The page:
February 16, 2024

Institute for the Study of War: Ukrainian troops begin withdrawal from Avdiivka

Institute for the Study of War

Ukrainian forces have begun to withdraw from Avdiivka, and Russian forces appear to be focused on complicating or preventing a complete Ukrainian withdrawal. Ukrainian Commander-in-Chief Colonel General Oleksandr Syrskyi stated early in the morning Ukrainian time on February 17 that he ordered Ukrainian forces within Avdiivka to withdraw to more favorable defensive positions in order to avoid encirclement and save the lives of Ukrainian personnel. Syrskyi’s announcement comes after several confirmed Russian advances on the outskirts of Avdiivka in the past 24 hoursGeolocated footage published on February 16 indicates that Russian forces advanced further south along Hrushevskoho Street on Avdiivka’s western outskirts and south of the Avdiivka Coke Plant in northwestern Avdiivka, made marginal gains in dacha areas in northeastern Avdiivka, and captured the Avdiivka City Park in central Avdiivka. The Ukrainian Tavriisk Group of Forces acknowledged earlier on February 16 that Ukrainian forces withdrew from an established fortified position south of Avdiivka and that Ukrainian forces are withdrawing from unspecified positions to new prepared defensive positions. Ukrainian officials reported that Ukrainian forces are transferring reinforcements to the area to stabilize the situation and further degrade attacking Russian forces. It is normal practice to bring in reinforcements to function as a receiving force that can allow withdrawing units to reconstitute behind prepared defensive positions. Russian sources claimed that Ukrainian forces are withdrawing en masse and that Ukrainian withdrawals are becoming increasingly chaotic and costly. ISW has not observed any visual evidence of large or chaotic Ukrainian withdrawals, however, and the continued marginal rate of Russian advance in and around Avdiivka suggests that Ukrainian forces are currently conducting a relatively controlled withdrawal from Avdiivka.

Ukrainian forces may have to conduct counterattacks to conduct an orderly withdrawal from Avdivika, and Russian efforts to complicate or prevent a Ukrainian withdrawal may become increasingly attritional. Ukrainian forces may have to stabilize the frontline by counterattacking in the area where Russian forces are trying to close the encirclement of Ukrainian forces in Avdiivka in order to conduct an orderly withdrawal. A Ukrainian brigade that recently redeployed to conduct counterattacks within Avdiivka stated on February 16 that it has recently helped Ukrainian forces render elements of the Russian 74th Motorized Rifle Brigade (41st Combined Arms Army [CAA], Central Military District [CMD]) and the 114th Motorized Rifle Brigade (Donetsk People’s Republic [DNR], 1st Army Corps [AC]) combat ineffective. Further Russian gains within Avdiivka aimed at complicating the Ukrainian withdrawal and Ukrainian counterattacks covering withdrawing Ukrainian forces will likely result in further Russian losses. Russian forces would likely struggle to advance west of Avdiivka towards secondary prepared positions to which Ukrainian forces are withdrawing and would likely suffer considerable losses if they decided to frontally attack these Ukrainian positions across open fields. Russian forces likely aim to complicate or prevent the Ukrainian withdrawal in hopes of inflicting operationally significant losses on Ukrainian forces in the area, since the capture of Avdiivka itself would not offer any operationally significant benefits or avenues for operationally significant advances.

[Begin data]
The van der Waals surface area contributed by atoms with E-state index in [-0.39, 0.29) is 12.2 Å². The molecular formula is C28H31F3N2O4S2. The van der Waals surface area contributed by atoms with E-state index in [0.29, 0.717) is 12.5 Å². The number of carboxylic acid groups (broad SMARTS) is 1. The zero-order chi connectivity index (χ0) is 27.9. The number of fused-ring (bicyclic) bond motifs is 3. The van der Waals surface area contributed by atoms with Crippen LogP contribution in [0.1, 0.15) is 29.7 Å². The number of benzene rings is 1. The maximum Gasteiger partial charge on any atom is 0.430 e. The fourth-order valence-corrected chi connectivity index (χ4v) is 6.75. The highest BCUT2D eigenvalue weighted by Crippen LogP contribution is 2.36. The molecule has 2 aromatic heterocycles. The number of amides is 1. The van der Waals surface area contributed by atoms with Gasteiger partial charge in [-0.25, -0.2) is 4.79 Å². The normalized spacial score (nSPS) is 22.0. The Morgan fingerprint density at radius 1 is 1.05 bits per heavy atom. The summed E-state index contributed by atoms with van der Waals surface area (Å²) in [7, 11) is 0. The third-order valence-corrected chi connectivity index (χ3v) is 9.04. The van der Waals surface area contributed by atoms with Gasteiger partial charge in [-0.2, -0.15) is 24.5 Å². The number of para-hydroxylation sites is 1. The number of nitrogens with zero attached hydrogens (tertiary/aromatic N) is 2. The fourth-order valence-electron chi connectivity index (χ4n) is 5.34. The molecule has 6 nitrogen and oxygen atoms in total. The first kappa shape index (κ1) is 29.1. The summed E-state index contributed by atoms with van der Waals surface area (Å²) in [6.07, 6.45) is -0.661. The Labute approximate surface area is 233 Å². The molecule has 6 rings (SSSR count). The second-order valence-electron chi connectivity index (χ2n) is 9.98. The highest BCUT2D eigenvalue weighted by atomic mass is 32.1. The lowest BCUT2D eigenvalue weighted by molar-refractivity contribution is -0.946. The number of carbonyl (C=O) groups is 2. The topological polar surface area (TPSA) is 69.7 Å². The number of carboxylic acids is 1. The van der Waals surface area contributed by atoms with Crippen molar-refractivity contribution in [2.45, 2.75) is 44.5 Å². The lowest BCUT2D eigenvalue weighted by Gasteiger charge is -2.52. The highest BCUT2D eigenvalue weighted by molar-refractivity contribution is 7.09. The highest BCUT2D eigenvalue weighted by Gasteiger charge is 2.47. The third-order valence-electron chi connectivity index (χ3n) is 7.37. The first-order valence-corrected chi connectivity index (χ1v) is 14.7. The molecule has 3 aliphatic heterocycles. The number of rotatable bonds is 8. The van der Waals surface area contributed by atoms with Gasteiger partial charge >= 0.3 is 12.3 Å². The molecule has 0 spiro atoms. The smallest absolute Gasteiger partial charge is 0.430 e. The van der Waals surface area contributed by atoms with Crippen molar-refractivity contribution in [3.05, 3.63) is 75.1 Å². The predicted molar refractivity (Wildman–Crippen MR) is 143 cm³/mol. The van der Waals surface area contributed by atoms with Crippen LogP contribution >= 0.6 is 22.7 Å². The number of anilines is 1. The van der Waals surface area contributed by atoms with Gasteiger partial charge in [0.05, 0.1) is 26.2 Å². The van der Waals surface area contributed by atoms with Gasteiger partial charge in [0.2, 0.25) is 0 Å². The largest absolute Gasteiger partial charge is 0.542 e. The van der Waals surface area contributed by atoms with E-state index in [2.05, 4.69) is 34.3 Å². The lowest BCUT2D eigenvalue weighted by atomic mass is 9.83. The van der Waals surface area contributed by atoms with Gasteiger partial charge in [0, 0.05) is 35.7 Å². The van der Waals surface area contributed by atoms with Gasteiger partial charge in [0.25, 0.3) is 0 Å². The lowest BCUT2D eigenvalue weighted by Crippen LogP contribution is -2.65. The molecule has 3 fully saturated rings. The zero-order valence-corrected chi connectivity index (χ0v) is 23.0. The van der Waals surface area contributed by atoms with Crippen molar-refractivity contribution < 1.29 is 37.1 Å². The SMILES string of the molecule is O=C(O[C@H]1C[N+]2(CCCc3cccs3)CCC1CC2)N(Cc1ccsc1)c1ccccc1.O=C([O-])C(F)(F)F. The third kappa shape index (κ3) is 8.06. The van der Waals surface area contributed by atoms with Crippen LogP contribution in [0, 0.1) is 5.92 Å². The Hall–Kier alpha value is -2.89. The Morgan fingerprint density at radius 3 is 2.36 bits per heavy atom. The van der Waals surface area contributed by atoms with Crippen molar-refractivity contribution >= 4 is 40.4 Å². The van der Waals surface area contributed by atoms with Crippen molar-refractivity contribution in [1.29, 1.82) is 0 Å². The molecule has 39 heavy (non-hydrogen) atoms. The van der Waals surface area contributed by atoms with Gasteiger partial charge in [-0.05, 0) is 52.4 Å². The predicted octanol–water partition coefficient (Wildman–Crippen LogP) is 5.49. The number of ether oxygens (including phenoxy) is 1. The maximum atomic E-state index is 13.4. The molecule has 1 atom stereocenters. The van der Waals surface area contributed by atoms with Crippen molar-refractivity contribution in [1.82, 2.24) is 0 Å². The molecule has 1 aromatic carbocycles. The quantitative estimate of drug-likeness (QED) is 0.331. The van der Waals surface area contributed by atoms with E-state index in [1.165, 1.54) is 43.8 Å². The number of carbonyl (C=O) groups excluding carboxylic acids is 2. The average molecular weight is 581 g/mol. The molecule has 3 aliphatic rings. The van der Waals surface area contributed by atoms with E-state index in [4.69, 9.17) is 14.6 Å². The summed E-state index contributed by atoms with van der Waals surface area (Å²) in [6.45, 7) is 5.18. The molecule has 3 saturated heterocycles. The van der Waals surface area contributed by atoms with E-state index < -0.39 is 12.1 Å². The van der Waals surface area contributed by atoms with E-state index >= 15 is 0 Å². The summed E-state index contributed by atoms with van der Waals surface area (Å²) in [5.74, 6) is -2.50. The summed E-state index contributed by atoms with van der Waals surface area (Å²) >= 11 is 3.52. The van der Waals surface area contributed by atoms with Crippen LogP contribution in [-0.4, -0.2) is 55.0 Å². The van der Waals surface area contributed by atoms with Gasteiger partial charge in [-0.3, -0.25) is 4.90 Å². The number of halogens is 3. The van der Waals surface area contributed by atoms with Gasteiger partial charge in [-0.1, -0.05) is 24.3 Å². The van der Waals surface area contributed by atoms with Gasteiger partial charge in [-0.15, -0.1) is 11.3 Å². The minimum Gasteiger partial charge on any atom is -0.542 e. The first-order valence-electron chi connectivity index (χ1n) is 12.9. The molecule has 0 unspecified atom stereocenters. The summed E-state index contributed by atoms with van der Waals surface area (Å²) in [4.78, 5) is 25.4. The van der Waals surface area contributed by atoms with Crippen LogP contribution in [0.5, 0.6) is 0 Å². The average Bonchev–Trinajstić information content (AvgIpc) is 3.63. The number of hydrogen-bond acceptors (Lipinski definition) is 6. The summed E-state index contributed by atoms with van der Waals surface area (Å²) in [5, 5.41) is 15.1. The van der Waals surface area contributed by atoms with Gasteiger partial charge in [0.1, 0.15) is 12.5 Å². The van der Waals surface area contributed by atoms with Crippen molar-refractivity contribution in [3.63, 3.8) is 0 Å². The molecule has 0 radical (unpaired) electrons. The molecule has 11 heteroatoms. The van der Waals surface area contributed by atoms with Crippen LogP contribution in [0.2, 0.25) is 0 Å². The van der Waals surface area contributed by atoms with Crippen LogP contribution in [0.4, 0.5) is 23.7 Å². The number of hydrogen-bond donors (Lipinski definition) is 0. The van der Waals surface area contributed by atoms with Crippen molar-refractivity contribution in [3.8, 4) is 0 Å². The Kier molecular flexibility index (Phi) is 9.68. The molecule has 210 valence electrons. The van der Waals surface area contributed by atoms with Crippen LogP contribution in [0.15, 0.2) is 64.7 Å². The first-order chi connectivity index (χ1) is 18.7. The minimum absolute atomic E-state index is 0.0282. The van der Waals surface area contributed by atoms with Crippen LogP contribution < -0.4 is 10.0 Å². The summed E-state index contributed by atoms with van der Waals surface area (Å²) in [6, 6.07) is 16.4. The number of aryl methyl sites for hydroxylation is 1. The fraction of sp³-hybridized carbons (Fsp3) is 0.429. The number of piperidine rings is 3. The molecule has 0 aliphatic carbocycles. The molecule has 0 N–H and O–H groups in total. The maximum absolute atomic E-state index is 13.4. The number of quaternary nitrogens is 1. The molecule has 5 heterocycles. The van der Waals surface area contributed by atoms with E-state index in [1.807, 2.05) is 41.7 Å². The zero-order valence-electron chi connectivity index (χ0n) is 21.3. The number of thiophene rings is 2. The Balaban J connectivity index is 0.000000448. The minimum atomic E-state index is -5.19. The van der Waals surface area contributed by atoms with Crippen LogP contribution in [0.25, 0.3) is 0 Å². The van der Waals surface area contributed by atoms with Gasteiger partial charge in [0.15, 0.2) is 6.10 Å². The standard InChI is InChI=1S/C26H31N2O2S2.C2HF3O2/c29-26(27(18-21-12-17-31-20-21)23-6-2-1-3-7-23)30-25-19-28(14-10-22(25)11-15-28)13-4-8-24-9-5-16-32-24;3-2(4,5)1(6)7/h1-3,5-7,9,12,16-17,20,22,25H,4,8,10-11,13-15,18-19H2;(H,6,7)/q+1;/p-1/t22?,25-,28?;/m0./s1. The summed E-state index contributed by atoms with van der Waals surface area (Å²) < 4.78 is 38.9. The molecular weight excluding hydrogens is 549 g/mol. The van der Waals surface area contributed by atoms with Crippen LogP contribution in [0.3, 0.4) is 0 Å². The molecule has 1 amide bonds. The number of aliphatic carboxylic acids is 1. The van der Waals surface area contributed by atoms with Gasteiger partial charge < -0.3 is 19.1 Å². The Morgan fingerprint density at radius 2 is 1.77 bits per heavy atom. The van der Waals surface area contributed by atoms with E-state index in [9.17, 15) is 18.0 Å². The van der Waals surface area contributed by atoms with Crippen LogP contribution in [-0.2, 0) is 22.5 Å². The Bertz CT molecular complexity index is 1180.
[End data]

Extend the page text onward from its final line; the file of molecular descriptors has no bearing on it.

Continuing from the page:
Key Takeaways:

  • Ukrainian forces have begun to withdraw from Avdiivka, and Russian forces appear to be focused on complicating or preventing a complete Ukrainian withdrawal.
  • Ukrainian forces may have to conduct counterattacks to conduct an orderly withdrawal from Avdivika, and Russian efforts to complicate or prevent a Ukrainian withdrawal may become increasingly attritional.
  • Germany and France both signed bilateral security agreements with Ukraine on February 16.
  • NATO officials are increasingly warning that Russia poses a significant threat to NATO’s security.
  • Independent Russian survey data suggests that most Russians are largely apathetic towards Russia’s war in Ukraine, particularly Russians who have not personally lost family members in Ukraine and are thus able to avoid thinking about the war entirely.
  • The Russian reaction to the reported death of imprisoned opposition politician Alexei Navalny on February 16 was relatively muted.
  • Russian forces recently made confirmed advances along the Kupyansk-Svatove-Kreminna line, northwest of Bakhmut, and near Avdiivka.
  • Russian President Vladimir Putin continues to posture himself as an involved and effective wartime leader.
  • Russian-controlled courts in occupied Ukraine continue to pass harsh sentences on Ukrainian prisoners of war (POWs).

Full report: https://understandingwar.org/backgrounder/russian-offensive-campaign-assessment-february-16-2024 

Share the Post: